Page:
The bulk of the book offers detailed accounts of more than fifty defunct teams, some famous such as The Wanderers, Barnes and The Casuals and some gloriously obscure like No Names Kilburn, Gitanos and Minerva. Even when very little is recorded, Bradbury's impeccable and dogged research uncovers lost details of each club's career, where they played, press reports and in most cases, who their most prominent players were.
Highly recommended by HFK, Lost Teams of the South is available direct from the author for £16.99 + £3 P&P at email@example.com.
Using this book as a reference I have added fourteen new images to the Eminent Victorians section and updated a number of existing entries.
Leigh Roose of the Welsh Football Data Archive has turned up some more colours in the bewildering sequence worn by the Wales team in the Victorian period. In April 1889 they wore light blue against Scotland and green/white against Ireland. He also confirms that the team wore green and white halves in 1900 against England. The photograph is from March 1887 when the team wore red although one player seems to be in the older cardinal and white top worn in 1885.
Middlesbough (1996-97 socks corrected).
This oddity, found by Tony Sealey, shows Tottenham Hotspur in unfamilar sponsored shirts which were worn on a brief tour of Turkey in June 1981 which was sponsored by Sultan Hali, who manufacture carpets. Tony has also contributed an alternative change strip worn 1930-34. I have revised the sequence of strips worn 1883-1885 in line with the findings published in The Spurs Shirt (Shakeshaft, Burney, Evans 2018) which Tony helped research. Other additions include two special kits for floodlit matches, a white one from 1955 and a gold version from 1958.
24 April - Historical Updates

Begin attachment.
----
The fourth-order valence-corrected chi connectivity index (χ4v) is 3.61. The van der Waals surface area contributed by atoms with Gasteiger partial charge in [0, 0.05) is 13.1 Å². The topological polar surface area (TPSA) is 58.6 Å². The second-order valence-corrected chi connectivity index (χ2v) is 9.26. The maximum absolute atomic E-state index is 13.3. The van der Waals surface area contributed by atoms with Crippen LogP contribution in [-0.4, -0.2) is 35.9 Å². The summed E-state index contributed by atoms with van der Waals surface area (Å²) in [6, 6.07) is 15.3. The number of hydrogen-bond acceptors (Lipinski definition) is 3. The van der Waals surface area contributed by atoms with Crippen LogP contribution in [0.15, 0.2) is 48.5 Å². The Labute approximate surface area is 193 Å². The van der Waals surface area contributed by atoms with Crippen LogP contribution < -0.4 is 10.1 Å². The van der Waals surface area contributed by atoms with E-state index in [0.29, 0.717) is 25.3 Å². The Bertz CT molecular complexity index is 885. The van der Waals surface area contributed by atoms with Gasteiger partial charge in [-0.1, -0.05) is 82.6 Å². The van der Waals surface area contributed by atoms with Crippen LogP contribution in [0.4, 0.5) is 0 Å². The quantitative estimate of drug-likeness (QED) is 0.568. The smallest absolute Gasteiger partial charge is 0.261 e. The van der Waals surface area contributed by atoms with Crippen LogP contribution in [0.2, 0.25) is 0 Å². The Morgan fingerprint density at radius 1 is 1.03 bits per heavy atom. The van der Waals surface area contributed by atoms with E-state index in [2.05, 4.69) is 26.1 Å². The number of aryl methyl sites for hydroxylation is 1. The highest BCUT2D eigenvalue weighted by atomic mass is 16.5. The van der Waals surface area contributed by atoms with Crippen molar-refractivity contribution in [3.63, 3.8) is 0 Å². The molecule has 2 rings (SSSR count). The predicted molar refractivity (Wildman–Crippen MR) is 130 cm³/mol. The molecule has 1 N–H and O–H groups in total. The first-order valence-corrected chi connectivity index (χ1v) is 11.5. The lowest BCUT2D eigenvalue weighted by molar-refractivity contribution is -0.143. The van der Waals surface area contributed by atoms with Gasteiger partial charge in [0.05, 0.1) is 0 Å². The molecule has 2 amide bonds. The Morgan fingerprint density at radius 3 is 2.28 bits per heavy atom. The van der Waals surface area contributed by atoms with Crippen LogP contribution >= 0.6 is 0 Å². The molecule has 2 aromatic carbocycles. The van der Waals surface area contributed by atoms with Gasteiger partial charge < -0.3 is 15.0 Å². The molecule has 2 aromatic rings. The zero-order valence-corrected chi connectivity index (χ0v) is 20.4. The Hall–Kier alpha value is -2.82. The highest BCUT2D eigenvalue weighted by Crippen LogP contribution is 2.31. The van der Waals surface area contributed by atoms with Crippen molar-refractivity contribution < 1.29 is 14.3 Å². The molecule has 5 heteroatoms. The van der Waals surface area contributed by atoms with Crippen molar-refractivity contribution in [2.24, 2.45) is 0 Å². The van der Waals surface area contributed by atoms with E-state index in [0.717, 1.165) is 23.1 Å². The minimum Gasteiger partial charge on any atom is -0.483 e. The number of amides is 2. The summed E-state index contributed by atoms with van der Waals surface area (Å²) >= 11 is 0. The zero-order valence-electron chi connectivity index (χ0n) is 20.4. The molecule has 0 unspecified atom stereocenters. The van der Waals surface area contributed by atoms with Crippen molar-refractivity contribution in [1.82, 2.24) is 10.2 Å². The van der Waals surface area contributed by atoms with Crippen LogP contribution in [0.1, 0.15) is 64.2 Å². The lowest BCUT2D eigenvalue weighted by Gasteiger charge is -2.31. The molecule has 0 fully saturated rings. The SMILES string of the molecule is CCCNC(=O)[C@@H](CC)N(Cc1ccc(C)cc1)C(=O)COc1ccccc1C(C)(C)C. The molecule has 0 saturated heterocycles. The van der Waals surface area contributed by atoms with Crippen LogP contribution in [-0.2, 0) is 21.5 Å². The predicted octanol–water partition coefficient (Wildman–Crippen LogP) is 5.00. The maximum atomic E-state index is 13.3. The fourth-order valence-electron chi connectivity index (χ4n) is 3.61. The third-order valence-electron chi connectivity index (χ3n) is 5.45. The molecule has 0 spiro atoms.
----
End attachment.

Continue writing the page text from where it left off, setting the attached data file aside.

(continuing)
In September 1983 Rangers travelled to Malta to play Valletta in the European Cup Winners' Cup and wore these shirts which lacked the pinstripes worn in domestic competition at the time. Lindsay Stewart has suggested they may have been made of Aertex cotton which will not take printing. Photograph submitted by William Kay.
On the right is Stan Anderson, who made over 400 appearances for Sunderland between 1952 and 1963, wearing the special "satin" shirt worn in floodlit friendlies in 1955-56. (Photograph courtesy of Stan Anderson: Captain of the North - M Metcalf 2010 submitted by Graham Brack).
23 April - FIFA Women's World Cup
Four years ago I posted a kit record of the 2015 Women's World Cup in Canada and promised to create a full record but somehow I never got round to adding the previous tournaments. As the 2019 edition is nearly upon us I have been locked in one of the underground offices here at HFK Towers to put this right. Sustained by hourly espressos and generous portions of steak slice provided by our local butcher, Dai the Pie, I am pleased to announce that we now have on the site a complete record of the Women's World Cup from 1991 to 2019.
There are some gaps in the records for 1991 and 1995 and I hope the HFK elves will help me to fill these and alert me when the few missing kits for 2019 are released.
My thanks to everyone who has submitted updates over the last five weeks. I'll start working on these this week.
13 March - MLS 2019
I've added the MLS 2019 section to the site today. This offers a good idea about the direction Adidas' designers are going in for the Women's World Cup (which I plan to cover) and the 2019-20 club season.
4 March - 2018-19 Update